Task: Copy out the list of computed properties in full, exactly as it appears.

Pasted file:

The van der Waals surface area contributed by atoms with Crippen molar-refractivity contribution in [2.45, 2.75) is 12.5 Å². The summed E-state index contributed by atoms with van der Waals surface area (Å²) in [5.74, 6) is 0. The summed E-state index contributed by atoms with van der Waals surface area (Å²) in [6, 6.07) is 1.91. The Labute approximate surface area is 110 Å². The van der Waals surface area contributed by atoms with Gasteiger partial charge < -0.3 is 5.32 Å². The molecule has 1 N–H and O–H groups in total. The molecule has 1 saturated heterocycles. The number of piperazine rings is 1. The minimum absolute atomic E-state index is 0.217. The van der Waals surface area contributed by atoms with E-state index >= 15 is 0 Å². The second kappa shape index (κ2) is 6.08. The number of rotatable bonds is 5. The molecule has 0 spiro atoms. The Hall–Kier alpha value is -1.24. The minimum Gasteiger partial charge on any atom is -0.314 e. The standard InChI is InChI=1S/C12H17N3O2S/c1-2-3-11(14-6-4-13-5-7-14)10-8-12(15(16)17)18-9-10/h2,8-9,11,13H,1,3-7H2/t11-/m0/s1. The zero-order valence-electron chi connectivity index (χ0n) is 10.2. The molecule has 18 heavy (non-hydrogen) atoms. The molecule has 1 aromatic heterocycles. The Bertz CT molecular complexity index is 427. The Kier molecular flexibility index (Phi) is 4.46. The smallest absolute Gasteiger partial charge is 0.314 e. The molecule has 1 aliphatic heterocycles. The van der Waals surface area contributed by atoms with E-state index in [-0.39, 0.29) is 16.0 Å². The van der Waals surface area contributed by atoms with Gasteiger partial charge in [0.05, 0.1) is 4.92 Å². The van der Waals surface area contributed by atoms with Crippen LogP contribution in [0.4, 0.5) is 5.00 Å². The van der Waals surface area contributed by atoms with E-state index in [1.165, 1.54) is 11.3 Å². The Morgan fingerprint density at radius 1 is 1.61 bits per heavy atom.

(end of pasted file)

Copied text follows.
The van der Waals surface area contributed by atoms with Crippen molar-refractivity contribution in [2.45, 2.75) is 12.5 Å². The summed E-state index contributed by atoms with van der Waals surface area (Å²) in [5.74, 6) is 0. The summed E-state index contributed by atoms with van der Waals surface area (Å²) in [6, 6.07) is 1.91. The Labute approximate surface area is 110 Å². The van der Waals surface area contributed by atoms with Gasteiger partial charge < -0.3 is 5.32 Å². The molecule has 1 N–H and O–H groups in total. The molecule has 1 saturated heterocycles. The number of piperazine rings is 1. The minimum absolute atomic E-state index is 0.217. The van der Waals surface area contributed by atoms with E-state index >= 15 is 0 Å². The second kappa shape index (κ2) is 6.08. The number of rotatable bonds is 5. The molecule has 0 spiro atoms. The Hall–Kier alpha value is -1.24. The minimum Gasteiger partial charge on any atom is -0.314 e. The standard InChI is InChI=1S/C12H17N3O2S/c1-2-3-11(14-6-4-13-5-7-14)10-8-12(15(16)17)18-9-10/h2,8-9,11,13H,1,3-7H2/t11-/m0/s1. The zero-order valence-electron chi connectivity index (χ0n) is 10.2. The molecule has 18 heavy (non-hydrogen) atoms. The molecule has 1 aromatic heterocycles. The Bertz CT molecular complexity index is 427. The Kier molecular flexibility index (Phi) is 4.46. The smallest absolute Gasteiger partial charge is 0.314 e. The molecule has 1 aliphatic heterocycles. The van der Waals surface area contributed by atoms with E-state index in [-0.39, 0.29) is 16.0 Å². The van der Waals surface area contributed by atoms with Gasteiger partial charge in [0.05, 0.1) is 4.92 Å². The van der Waals surface area contributed by atoms with Crippen LogP contribution in [0.4, 0.5) is 5.00 Å². The van der Waals surface area contributed by atoms with E-state index in [1.165, 1.54) is 11.3 Å². The Morgan fingerprint density at radius 1 is 1.61 bits per heavy atom.